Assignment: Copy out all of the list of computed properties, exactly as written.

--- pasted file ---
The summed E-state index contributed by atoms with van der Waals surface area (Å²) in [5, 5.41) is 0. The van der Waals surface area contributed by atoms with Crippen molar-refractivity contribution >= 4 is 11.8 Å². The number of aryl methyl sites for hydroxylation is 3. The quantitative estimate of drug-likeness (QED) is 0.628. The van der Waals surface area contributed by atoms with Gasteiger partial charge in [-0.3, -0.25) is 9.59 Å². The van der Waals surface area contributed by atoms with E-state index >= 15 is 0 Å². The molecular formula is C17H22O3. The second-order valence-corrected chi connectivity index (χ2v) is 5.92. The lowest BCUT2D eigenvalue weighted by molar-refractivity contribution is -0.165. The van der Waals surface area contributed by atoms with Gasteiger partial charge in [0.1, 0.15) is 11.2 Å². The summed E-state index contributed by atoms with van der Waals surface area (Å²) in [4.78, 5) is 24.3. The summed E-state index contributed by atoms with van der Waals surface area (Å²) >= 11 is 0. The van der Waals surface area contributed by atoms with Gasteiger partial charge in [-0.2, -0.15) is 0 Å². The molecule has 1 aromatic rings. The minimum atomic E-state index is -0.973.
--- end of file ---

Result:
The summed E-state index contributed by atoms with van der Waals surface area (Å²) in [5, 5.41) is 0. The van der Waals surface area contributed by atoms with Crippen molar-refractivity contribution >= 4 is 11.8 Å². The number of aryl methyl sites for hydroxylation is 3. The quantitative estimate of drug-likeness (QED) is 0.628. The van der Waals surface area contributed by atoms with Gasteiger partial charge in [-0.3, -0.25) is 9.59 Å². The van der Waals surface area contributed by atoms with E-state index >= 15 is 0 Å². The molecular formula is C17H22O3. The second-order valence-corrected chi connectivity index (χ2v) is 5.92. The lowest BCUT2D eigenvalue weighted by molar-refractivity contribution is -0.165. The van der Waals surface area contributed by atoms with Gasteiger partial charge in [0.1, 0.15) is 11.2 Å². The summed E-state index contributed by atoms with van der Waals surface area (Å²) in [4.78, 5) is 24.3. The summed E-state index contributed by atoms with van der Waals surface area (Å²) >= 11 is 0. The van der Waals surface area contributed by atoms with Gasteiger partial charge in [-0.2, -0.15) is 0 Å². The molecule has 1 aromatic rings. The minimum atomic E-state index is -0.973.